Remembering Chilean Folk Singer Victor Jara 45 Years After His Murder
Soldiers crushed his fingers to symbolically silence his guitar, and then shot him 44 times. They did not succeed in muting his music or his message.
Victor Jara, was, in his words, a man "who will die singing the true truths."
Jara was murdered in Chile 45 years ago today on September 16, 1973. The 40-year-old folk singer was detained after the coup that placed dictator Augusto Pinochet in power, and, along with about five thousand university students, professors, activists and others was brought to Santiago’s Chile Stadium.
Soldiers crushed his fingers, stepping on his hands and smashing them with the butt of a gun, to symbolically silence his guitar, and then shot him 44 times.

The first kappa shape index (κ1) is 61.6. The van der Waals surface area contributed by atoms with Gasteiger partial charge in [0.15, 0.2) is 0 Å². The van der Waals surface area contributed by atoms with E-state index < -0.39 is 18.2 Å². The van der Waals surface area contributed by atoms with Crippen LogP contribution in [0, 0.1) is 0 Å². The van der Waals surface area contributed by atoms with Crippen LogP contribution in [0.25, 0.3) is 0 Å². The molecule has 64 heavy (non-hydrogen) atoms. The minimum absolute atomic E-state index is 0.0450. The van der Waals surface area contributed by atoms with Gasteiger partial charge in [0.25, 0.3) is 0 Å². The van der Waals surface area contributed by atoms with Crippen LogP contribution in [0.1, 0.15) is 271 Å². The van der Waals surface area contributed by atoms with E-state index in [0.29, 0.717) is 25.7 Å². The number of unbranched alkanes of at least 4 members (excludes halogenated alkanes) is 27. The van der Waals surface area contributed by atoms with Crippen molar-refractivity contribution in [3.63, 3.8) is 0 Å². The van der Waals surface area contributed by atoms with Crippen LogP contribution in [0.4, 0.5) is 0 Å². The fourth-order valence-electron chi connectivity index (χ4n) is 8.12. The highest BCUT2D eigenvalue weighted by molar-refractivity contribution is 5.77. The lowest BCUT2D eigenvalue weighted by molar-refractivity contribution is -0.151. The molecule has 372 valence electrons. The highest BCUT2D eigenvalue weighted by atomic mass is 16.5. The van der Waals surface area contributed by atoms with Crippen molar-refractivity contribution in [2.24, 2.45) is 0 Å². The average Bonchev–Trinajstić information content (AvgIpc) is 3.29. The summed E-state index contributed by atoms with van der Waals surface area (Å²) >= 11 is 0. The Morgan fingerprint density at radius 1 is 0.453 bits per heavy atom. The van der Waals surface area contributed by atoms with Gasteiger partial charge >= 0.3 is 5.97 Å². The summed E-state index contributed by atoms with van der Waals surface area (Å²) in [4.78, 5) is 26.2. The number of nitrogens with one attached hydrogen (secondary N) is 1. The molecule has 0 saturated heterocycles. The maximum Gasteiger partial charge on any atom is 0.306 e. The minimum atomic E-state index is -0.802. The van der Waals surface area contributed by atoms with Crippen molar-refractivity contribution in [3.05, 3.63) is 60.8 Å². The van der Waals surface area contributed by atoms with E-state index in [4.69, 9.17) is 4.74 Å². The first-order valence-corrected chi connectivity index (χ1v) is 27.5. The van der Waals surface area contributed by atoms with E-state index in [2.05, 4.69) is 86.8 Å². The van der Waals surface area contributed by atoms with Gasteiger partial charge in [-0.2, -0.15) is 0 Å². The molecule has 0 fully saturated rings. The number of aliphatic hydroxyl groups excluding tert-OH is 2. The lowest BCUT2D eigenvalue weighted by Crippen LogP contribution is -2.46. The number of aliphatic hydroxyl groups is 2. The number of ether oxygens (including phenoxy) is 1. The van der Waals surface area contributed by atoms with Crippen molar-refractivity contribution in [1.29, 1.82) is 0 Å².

They did not succeed in muting his music or his message.
His songs have been covered by numerous artists since his death, and he is an important influence on artists in Chile today, including Ana Tijoux and Gepe. Bruce Springsteen sang Jara’s song “Manifiesto” during a 2013 concert in Santaigo.
An estimated 3,200 people were killed and 28,000 tortured during Pinochet’s military rule, which ended in 1990. The details of Jara’s torture and death were revealed by a Truth and Reconciliation Commission created later that year by the new government of Patricio Aylwin. But it was not until July 2018 that eight former military officers were sentenced for killing Jara, to just 15 years each.
The stadium where the artist was killed was renamed Victor Jara Stadium in 2004.
In remembrance of Victor Jara, here is his song “Manifiesto,” released after his death on the 1974 album of the same name.